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You may sign the contract on behalf of the company. Before doing so, you must check that the company has been properly incorporated.
Failure to confirm that the company has been validly incorporated could result in your firm facing claims for professional negligence and repudiatory breach of contract.
For further guidance, see Royal Mail Estates Ltd v Maple Teesdale Solicitors and another  EWHC 1890 (Ch).
It would be prudent to obtain written evidence to confirm that the company has validly authorised the transaction and to check the memorandum and articles of association to confirm that the company is able to undertake such a transaction.
You should also obtain express written authority from the directors of the company to sign the contract.
Failure to obtain authority to sign the contract may render you liable in damages for breach of warranty of authority.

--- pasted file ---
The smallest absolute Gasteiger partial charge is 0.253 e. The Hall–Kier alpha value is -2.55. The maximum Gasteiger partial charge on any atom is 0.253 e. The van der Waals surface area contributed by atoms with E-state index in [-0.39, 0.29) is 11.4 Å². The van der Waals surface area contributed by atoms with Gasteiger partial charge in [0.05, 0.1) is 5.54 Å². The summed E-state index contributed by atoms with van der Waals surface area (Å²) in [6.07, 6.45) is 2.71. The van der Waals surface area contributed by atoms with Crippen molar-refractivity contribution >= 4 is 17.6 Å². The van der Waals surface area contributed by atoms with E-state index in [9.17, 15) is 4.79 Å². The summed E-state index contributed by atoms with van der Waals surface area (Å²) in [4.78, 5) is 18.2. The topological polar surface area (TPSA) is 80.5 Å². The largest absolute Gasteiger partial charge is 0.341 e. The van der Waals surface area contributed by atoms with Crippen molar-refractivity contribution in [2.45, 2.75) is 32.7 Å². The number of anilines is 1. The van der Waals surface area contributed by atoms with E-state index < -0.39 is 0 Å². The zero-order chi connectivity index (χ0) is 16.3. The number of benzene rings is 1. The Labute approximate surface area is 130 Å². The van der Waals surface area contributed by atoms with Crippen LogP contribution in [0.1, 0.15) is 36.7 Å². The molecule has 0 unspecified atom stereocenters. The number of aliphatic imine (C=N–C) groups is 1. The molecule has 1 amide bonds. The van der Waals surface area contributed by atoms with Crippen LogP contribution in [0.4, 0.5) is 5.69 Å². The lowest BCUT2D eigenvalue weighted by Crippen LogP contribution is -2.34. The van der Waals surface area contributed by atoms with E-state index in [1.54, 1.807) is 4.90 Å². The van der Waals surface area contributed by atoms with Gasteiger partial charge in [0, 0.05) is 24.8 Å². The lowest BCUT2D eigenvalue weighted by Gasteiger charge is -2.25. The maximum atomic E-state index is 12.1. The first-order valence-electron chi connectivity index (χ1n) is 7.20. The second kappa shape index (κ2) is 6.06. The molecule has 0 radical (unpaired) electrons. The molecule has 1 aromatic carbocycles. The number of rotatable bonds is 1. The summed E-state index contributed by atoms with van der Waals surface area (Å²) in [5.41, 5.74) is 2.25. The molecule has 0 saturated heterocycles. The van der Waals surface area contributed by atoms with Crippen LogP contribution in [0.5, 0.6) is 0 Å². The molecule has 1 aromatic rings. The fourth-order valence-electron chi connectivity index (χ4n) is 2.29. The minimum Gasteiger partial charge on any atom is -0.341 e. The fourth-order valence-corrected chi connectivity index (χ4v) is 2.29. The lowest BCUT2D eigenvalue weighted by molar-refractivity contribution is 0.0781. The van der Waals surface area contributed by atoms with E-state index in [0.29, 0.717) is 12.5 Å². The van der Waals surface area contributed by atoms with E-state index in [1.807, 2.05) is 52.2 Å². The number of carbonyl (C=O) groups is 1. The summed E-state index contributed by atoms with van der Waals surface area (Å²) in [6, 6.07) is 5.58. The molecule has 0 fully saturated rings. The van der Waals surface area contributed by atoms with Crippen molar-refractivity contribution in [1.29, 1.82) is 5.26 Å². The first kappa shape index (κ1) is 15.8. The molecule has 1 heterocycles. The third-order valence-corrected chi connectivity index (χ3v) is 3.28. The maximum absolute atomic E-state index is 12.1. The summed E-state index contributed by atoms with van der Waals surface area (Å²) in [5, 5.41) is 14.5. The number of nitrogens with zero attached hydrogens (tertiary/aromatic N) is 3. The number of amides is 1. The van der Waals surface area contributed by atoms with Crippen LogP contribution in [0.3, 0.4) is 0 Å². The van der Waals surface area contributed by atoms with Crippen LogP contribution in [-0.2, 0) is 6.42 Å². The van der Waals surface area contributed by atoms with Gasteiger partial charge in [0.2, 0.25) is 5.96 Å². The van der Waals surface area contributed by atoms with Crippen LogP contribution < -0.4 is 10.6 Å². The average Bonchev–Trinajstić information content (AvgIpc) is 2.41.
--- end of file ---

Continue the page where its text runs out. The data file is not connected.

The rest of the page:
Before requesting this authority, you should inform the client about the legal consequences of giving you authority to sign and that your signature will lead to authority to exchange contracts and be bound by the transaction.
For more information, see our Conveyancing Handbook (26th edition).
While every effort has been made to ensure the accuracy of the information in this article, it does not constitute legal advice and cannot be relied upon as such. The Law Society does not accept any responsibility for liabilities arising as a result of reliance upon the information given.
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